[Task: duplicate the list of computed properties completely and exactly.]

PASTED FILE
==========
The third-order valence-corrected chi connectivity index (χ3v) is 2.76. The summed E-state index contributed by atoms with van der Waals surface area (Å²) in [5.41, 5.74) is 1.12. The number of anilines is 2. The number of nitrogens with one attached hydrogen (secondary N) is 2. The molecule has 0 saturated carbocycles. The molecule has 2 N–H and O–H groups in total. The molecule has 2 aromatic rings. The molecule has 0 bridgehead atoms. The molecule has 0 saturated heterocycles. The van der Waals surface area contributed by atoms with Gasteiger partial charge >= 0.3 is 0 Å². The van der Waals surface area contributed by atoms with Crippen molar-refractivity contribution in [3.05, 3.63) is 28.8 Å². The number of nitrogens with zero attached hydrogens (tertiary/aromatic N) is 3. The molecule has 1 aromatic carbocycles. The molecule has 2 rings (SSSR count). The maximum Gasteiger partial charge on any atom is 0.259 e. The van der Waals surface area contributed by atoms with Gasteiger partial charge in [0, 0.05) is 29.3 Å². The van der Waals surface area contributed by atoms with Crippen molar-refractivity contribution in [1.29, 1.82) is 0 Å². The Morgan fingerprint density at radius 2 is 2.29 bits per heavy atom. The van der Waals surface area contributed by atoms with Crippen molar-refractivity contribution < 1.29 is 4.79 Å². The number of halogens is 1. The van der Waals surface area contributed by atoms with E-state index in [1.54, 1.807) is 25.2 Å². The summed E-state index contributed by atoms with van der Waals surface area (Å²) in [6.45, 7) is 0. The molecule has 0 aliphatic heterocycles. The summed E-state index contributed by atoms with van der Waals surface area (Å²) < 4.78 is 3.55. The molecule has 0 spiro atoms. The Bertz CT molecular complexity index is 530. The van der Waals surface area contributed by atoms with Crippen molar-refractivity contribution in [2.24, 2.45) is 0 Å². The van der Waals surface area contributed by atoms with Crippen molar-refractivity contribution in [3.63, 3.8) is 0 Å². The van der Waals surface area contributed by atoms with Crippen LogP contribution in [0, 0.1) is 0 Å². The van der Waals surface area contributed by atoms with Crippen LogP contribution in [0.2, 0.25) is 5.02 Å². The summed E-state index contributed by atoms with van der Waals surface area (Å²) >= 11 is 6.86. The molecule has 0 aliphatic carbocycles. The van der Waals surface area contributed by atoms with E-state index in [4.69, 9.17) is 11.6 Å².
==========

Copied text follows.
The third-order valence-corrected chi connectivity index (χ3v) is 2.76. The summed E-state index contributed by atoms with van der Waals surface area (Å²) in [5.41, 5.74) is 1.12. The number of anilines is 2. The number of nitrogens with one attached hydrogen (secondary N) is 2. The molecule has 0 saturated carbocycles. The molecule has 2 N–H and O–H groups in total. The molecule has 2 aromatic rings. The molecule has 0 bridgehead atoms. The molecule has 0 saturated heterocycles. The van der Waals surface area contributed by atoms with Gasteiger partial charge >= 0.3 is 0 Å². The van der Waals surface area contributed by atoms with Crippen molar-refractivity contribution in [3.05, 3.63) is 28.8 Å². The number of nitrogens with zero attached hydrogens (tertiary/aromatic N) is 3. The molecule has 1 aromatic carbocycles. The molecule has 2 rings (SSSR count). The maximum Gasteiger partial charge on any atom is 0.259 e. The van der Waals surface area contributed by atoms with Gasteiger partial charge in [0, 0.05) is 29.3 Å². The van der Waals surface area contributed by atoms with Crippen molar-refractivity contribution in [1.29, 1.82) is 0 Å². The Morgan fingerprint density at radius 2 is 2.29 bits per heavy atom. The van der Waals surface area contributed by atoms with Crippen molar-refractivity contribution < 1.29 is 4.79 Å². The number of halogens is 1. The van der Waals surface area contributed by atoms with E-state index in [1.54, 1.807) is 25.2 Å². The summed E-state index contributed by atoms with van der Waals surface area (Å²) in [6.45, 7) is 0. The molecule has 0 aliphatic heterocycles. The summed E-state index contributed by atoms with van der Waals surface area (Å²) < 4.78 is 3.55. The molecule has 0 spiro atoms. The Bertz CT molecular complexity index is 530. The van der Waals surface area contributed by atoms with Crippen molar-refractivity contribution in [2.24, 2.45) is 0 Å². The van der Waals surface area contributed by atoms with Crippen molar-refractivity contribution in [3.63, 3.8) is 0 Å². The van der Waals surface area contributed by atoms with Crippen LogP contribution in [0, 0.1) is 0 Å². The van der Waals surface area contributed by atoms with Crippen LogP contribution in [0.2, 0.25) is 5.02 Å². The summed E-state index contributed by atoms with van der Waals surface area (Å²) >= 11 is 6.86. The molecule has 0 aliphatic carbocycles. The van der Waals surface area contributed by atoms with E-state index in [4.69, 9.17) is 11.6 Å².